On February 13, 2007, hundreds of volunteers from the AAOS, allied health fields, orthopaedic industry, the military, and the local neighborhood arrived at Eucalyptus Park in Chula Vista, Calif., to take part in the 2007 AAOS Playground Build.
Sponsored each year by the AAOS in conjunction with the Annual Meeting, the playground is a tangible “thank you” to the host city—an empty lot or decrepit park transformed into a modern, safe, and accessible playground for children of all abilities.
“Contagious,” said Jeff M. Smith, MD, of the Orthopaedic Trauma Association, in describing the annual builds, which inspire surgeons to arrive a day early to paint, shovel dirt, and push wheelbarrows full of concrete. “I started [working on the playgrounds] three years ago, and each time I’m trying to get a little more involved because this is so much fun,” he said.
Children at the Chula Vista playground build enjoyed playing with the teddy bears donated by VQ Orthocare while construction continued. (Photo courtesy of Richard B. Ressman, MD)
“I think it’s a great thing to do,” agreed Timothy L. Beck, MD. “The kids are going to be able to enjoy it and have a safe place to play. It’s also nice to get out and work. We work inside almost every day, so it’s nice to get out and do a little physical activity.”
Of course, a worthwhile community project attracts attention from all quarters, and the 2007 build was no exception, with several celebrities showing up to support the crew. “This is really cool,” enthused Hall-of-Fame baseball player Tony Gwynn, “that people would take the time off from work to come and put a park together for kids. Dr. Jan [Jan Fronek, MD], who invited me to this, was probably the reason I played as long as I did. He’s done a lot for me in my career, so the least I could do is come out here and try to be a morale booster.”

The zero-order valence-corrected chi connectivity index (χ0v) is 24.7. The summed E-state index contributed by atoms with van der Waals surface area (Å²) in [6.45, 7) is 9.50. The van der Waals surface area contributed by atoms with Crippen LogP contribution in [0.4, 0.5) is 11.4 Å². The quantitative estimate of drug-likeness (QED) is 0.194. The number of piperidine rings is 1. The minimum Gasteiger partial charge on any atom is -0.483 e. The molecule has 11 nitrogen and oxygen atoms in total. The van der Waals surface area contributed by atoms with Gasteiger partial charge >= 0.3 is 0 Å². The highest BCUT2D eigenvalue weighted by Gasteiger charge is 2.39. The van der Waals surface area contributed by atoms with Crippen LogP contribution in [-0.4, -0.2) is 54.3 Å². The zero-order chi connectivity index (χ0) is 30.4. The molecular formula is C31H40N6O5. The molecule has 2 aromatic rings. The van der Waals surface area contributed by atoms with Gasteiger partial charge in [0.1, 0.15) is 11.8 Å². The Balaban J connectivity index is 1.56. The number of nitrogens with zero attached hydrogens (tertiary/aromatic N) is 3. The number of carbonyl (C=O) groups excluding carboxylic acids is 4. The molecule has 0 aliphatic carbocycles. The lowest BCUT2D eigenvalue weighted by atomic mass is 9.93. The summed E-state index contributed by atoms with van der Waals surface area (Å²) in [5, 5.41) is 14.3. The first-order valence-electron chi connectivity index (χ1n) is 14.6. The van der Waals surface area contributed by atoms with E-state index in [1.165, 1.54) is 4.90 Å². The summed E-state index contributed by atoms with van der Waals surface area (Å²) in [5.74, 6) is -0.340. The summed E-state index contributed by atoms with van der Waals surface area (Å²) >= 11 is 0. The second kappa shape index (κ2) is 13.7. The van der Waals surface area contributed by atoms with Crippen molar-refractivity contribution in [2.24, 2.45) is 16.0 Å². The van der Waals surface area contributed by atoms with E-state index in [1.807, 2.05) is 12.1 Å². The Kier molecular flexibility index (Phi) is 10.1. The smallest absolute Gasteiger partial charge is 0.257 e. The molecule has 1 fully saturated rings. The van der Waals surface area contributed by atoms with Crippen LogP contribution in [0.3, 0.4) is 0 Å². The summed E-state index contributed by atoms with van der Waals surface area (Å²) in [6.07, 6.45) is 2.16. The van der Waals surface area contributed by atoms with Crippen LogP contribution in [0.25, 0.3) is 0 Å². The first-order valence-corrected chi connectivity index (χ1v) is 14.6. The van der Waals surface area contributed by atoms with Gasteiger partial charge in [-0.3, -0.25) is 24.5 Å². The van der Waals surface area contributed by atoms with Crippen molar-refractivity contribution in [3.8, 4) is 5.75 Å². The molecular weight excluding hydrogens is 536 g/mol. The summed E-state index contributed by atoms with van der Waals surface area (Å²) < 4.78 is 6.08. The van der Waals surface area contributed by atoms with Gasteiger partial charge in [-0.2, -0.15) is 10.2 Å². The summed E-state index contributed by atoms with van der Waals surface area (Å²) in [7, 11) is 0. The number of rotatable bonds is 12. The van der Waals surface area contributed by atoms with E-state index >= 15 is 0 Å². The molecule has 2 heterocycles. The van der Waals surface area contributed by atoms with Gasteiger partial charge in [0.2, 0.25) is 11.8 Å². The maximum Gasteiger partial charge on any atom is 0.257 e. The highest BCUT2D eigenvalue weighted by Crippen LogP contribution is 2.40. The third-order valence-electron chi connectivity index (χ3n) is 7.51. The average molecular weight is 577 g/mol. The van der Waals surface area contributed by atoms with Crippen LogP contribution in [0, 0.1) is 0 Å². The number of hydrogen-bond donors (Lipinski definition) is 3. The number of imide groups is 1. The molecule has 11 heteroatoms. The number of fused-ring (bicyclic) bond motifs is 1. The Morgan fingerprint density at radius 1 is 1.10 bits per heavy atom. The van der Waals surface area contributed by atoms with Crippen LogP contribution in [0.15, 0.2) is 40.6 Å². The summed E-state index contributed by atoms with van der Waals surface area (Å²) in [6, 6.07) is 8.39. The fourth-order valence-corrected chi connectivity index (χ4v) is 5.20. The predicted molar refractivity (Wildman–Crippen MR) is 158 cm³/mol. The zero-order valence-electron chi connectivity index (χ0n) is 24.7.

Hall-of-Fame baseball player Tony Gwynn and James H. Beaty, MD, both pitched in at the playground build. (Photo courtesy of Richard B. Ressman, MD)
“To the doctors, we appreciate it,” announced San Diego Chargers wide receiver Kassim Osgood, making a presentation at the event. “You just might catch me out here every now and then, with all of my nieces and nephews.”
While Gwynn and Osgood spent much of their time on-site speaking to kids and signing autographs, two members of the six-time Grammy-nominated rock band P.O.D. arrived unannounced and quietly signed up to spend the entire day digging holes and bolting together swing sets.
“This is where we grew up, this is where we want our kids to grow up,” explained drummer “Wuv” Bernardo, who showed up with vocalist “Sonny” Sandoval. “My mom used to take me here all the time, so I’ve got a lot of history here at this park. This is a huge improvement. It’s awesome.”
By the 3:30 p.m. ribbon cutting, more than 600 adults had shown up to work on the playground. Some had dashed over with just a few hours open on their schedules, while others spent the entire day, but all would probably say the effort was worth it.
“This is an excellent opportunity for us to show the community what we can do; to make this available for the children of the area,” said AAOS First Vice-President E. Anthony Rankin, MD. “Particularly since this is an accessible playground. That’s especially important.”
“This was a park where people didn’t usually come,” explained Henry G. Chambers, MD, who helped to plan the Eucalyptus Park playground. “There wasn’t much going on, and I think this is really going to change this community.”